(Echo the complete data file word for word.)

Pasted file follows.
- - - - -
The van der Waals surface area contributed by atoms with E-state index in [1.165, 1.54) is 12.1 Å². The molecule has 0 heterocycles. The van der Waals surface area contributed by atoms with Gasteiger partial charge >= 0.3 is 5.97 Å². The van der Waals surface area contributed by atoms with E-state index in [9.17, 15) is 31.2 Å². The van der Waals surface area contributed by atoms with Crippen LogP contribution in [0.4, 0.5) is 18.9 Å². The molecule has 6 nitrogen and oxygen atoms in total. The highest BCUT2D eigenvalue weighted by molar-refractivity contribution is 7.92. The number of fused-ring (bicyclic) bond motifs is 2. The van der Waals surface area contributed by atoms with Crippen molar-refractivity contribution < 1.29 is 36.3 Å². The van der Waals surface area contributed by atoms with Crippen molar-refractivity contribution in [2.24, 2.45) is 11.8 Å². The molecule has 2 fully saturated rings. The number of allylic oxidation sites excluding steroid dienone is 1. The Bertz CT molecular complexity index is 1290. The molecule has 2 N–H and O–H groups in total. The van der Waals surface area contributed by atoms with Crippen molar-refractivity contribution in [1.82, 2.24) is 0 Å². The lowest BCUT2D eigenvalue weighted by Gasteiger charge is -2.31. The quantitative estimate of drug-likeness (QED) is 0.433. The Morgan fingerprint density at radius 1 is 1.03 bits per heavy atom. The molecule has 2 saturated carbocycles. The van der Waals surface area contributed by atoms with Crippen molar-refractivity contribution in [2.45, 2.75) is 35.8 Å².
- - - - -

The van der Waals surface area contributed by atoms with E-state index in [1.165, 1.54) is 12.1 Å². The molecule has 0 heterocycles. The van der Waals surface area contributed by atoms with Gasteiger partial charge >= 0.3 is 5.97 Å². The van der Waals surface area contributed by atoms with E-state index in [9.17, 15) is 31.2 Å². The van der Waals surface area contributed by atoms with Crippen LogP contribution in [0.4, 0.5) is 18.9 Å². The molecule has 6 nitrogen and oxygen atoms in total. The highest BCUT2D eigenvalue weighted by molar-refractivity contribution is 7.92. The number of fused-ring (bicyclic) bond motifs is 2. The van der Waals surface area contributed by atoms with Crippen molar-refractivity contribution < 1.29 is 36.3 Å². The van der Waals surface area contributed by atoms with Crippen molar-refractivity contribution in [2.24, 2.45) is 11.8 Å². The molecule has 2 fully saturated rings. The number of allylic oxidation sites excluding steroid dienone is 1. The Bertz CT molecular complexity index is 1290. The molecule has 2 N–H and O–H groups in total. The van der Waals surface area contributed by atoms with Crippen molar-refractivity contribution in [1.82, 2.24) is 0 Å². The lowest BCUT2D eigenvalue weighted by Gasteiger charge is -2.31. The quantitative estimate of drug-likeness (QED) is 0.433. The Morgan fingerprint density at radius 1 is 1.03 bits per heavy atom. The molecule has 2 saturated carbocycles. The van der Waals surface area contributed by atoms with Crippen molar-refractivity contribution in [2.45, 2.75) is 35.8 Å².